Now, with any tendon related issue, rest and lots of it is the best remedy; but after two years of sport restricting patella tendonitis rest is out of the question. After highlighting the problem and changing technique, I’m banking on this sorting it out. check out the picstures to find ways to stretch the iliotibial band.
Alright, far to long since I’ve posted anything on here, and now, admittedly it is encouraged by an opportunity to use my new laptop; but as well as retail therapy, physical therapy has been going on in the form of some serious training and a lot of cycling. All of which is done with the greatest of care and consideration for my clapped out knees (see previous post). And my knees, in actual fact have not felt as good as they do now for well over two years; I’ve resigned myself to not playing tennis or doing any running probably ever again, which is a shame, but on the flip side it means I can continue hiking without having to suffer in to much pain – hopefully.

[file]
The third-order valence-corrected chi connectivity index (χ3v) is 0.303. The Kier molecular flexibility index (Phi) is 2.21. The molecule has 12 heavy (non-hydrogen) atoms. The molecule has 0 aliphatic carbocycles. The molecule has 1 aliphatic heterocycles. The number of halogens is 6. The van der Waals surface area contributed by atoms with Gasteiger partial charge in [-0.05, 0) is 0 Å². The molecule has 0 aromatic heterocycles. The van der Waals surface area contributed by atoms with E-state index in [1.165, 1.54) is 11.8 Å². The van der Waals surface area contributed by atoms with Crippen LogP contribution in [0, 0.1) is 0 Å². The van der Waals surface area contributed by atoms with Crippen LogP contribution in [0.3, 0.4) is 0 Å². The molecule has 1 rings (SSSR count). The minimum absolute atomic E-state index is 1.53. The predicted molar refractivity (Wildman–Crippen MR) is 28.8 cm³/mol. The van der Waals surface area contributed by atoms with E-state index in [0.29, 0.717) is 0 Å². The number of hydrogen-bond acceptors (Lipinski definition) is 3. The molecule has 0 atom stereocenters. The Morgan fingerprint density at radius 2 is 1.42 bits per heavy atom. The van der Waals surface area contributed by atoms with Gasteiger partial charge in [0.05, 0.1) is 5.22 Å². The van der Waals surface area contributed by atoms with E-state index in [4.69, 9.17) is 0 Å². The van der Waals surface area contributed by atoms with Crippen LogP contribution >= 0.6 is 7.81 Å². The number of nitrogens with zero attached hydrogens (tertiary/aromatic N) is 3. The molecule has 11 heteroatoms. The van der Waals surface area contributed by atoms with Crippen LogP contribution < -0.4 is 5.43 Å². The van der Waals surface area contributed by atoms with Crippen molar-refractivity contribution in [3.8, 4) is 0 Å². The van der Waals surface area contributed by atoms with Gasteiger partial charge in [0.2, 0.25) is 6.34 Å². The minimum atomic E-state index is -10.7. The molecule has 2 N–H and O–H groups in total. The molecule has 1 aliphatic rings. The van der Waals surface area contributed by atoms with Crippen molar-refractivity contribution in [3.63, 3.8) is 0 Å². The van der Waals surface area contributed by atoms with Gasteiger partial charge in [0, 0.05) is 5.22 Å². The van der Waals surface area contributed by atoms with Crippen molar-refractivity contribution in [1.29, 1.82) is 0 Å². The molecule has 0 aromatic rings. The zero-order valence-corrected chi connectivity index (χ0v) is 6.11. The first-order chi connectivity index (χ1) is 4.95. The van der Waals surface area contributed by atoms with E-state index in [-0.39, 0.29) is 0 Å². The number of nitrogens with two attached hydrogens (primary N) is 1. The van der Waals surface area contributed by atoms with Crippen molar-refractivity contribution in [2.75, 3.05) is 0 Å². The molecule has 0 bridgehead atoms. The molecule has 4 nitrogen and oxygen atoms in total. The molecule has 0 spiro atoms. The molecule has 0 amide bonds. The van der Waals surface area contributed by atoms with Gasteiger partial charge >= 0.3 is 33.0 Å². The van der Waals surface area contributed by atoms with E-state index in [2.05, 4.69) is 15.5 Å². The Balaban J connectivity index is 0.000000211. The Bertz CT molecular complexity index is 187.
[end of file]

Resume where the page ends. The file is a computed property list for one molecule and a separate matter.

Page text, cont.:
In the gym I’ve been swimming, rowing and cycling. The swimming I enjoy immensely; the rowing, I think, is the hardest thing in the gym, but the controlled knee bend and extension as opposed to the jerking and jarring of tennis or a run is what I think is helping the recovery, building up the upper leg muscles to support the tendon. I hope it continues.
The purpose of this post is to highlight a brand new obsession. Cycling. full on lycra clad, backside punishing, leg shaving cycling; all except the leg shaving: for the time being anyway. So far, I’ve resisted shelling out a large fortune on a brand new bike and have stuck to my trusty Peugeot. Temptation looms. If it wasn’t for the wedding I’d have signed on the dotted line days ago! Glossy mags and buddies bikes are like sporting Razzle.